But the contrary position that sin is accidental, seemingly suggests a superficiality to sin, as if human beings might not sin because they are not determined metaphysically to do so. The problem in the debate, as I see it, is simply that neither Strigel nor Flavius yet had the notion of a physical law which, on any non-Humean interpretation, determines the distribution of physical properties universally within nature without this distribution holding in all possible worlds. Human nature is fixed and, as Luther declares, human beings inevitably sin. Yet this determinate human nature need not obtain in all possible worlds. There are worlds in which human beings do not sin. This, in fact, is necessary for claiming that God's creation is good, and necessary as well for being able to imagine an original paradise from which man and women fell. One might say, that Flacius' views presuppose the impossibility of the Fall, because they make impossible the existence of a state from which human beings have lapsed.
The Christian story is that human nature which was made good -- contingently, not metaphysically so -- contingently became a determinately corrupt nature contingently fixing the spectrum of human behaviors and responses. Just as the acceleration of earthly objects downward is 9.8 m/sec2 universally under standard conditions, so too is human nature universally sinful and cannot (physically or through human agency) free itself. However, just as there are possible worlds with different laws of motion, so are there worlds in which human nature is not corrupt. The depravity of man is metaphysically contingent, but physically (or agentially) necessary. Total depravity does not extend to all possible worlds.
These simple distinctions show that Strigel was correct, no matter how much Flacius may have fumed otherwise. Somebody might argue, of course, that the modal distinction I am drawing here is still somehow practically unimportant, that Flacius was right in spirit because he was rightly pointing out that for all x, if x is human, then x is sinful. He was arguing that human beings are inescapably and inevitably sinful, and this physical necessity of each x to sin is the important matter. So what if Flacius somehow used the language of essentiality. Was this not all that he had at the time, and would not other language suggest that human beings might proudly somehow escape sin?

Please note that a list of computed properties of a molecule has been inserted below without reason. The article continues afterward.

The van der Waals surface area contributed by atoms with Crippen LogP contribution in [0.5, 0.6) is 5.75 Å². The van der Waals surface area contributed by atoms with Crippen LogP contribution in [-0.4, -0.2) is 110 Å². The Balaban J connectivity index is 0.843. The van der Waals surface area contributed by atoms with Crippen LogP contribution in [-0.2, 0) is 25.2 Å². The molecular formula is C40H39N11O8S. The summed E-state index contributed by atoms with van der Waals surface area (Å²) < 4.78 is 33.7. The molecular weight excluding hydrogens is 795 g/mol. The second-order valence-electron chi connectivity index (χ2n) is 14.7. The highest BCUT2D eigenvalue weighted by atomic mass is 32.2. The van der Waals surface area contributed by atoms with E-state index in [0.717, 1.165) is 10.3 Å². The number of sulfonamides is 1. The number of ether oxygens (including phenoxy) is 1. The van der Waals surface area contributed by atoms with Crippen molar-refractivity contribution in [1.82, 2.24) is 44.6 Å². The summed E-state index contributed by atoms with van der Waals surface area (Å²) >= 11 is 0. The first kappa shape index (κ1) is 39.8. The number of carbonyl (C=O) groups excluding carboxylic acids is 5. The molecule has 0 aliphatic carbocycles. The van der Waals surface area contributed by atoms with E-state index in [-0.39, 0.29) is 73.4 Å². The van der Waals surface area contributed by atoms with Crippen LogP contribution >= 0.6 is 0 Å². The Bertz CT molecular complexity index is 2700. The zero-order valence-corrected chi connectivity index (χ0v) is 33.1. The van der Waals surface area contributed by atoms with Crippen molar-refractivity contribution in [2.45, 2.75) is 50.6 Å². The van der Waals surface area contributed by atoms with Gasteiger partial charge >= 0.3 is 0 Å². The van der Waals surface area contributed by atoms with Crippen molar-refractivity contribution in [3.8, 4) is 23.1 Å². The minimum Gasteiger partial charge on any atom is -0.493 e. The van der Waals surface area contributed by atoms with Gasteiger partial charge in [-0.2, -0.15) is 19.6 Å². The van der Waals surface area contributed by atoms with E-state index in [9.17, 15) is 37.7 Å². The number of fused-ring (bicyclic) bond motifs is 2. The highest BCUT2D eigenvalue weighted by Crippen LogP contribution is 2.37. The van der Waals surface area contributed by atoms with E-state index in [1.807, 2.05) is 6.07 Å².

I aver, however, that modal difference makes all the difference. We now have a clear notion of physical law; we understand determinate causal chains underlying universal regularities in the actual world. We now know that for something to be contingently so does not mean that it is somehow capriciously so, obtaining sometimes and not other times. Simply put, we understand that necessities are of different kinds: There are logical necessities, conceptual necessities, metaphysical necessities, physical necessities, etc. Just because something is physically necessary does not mean that it is metaphysically necessary. While we may cringe at calling human sin a "physical necessity," it is indeed so: Each and every human being h has a set of dispositional properties such that were conditions x, y or z to obtain, h would act in u or v fashion, where u and v are instantiations of what theology has always identified as sin. Since it is a fact of our world that conditions x, y, or z obtain, it is not possible for a human being to exist having the set of dispositional properties he/she has and not sin. The fact that this dispositional properties do not hold in all possible worlds should not obviate the obvious: This dispositional set does indeed obtain in the actual world. Thus, each and every human being necessarily sins given the metaphysically contingent fact of the universal human proclivity to sin. That we all necessarily sin given this metaphysical contingency should be enough confidently to proclaim, "We are in bondage to sin and cannot free ourselves. We have sinned against You in thought, word, and deed, by what we have done, and by what we have left undone." What more is needed? If the creation of the universe is a contingent fact given the freedom of God, surely the existence of a fallen universe is contingent as well.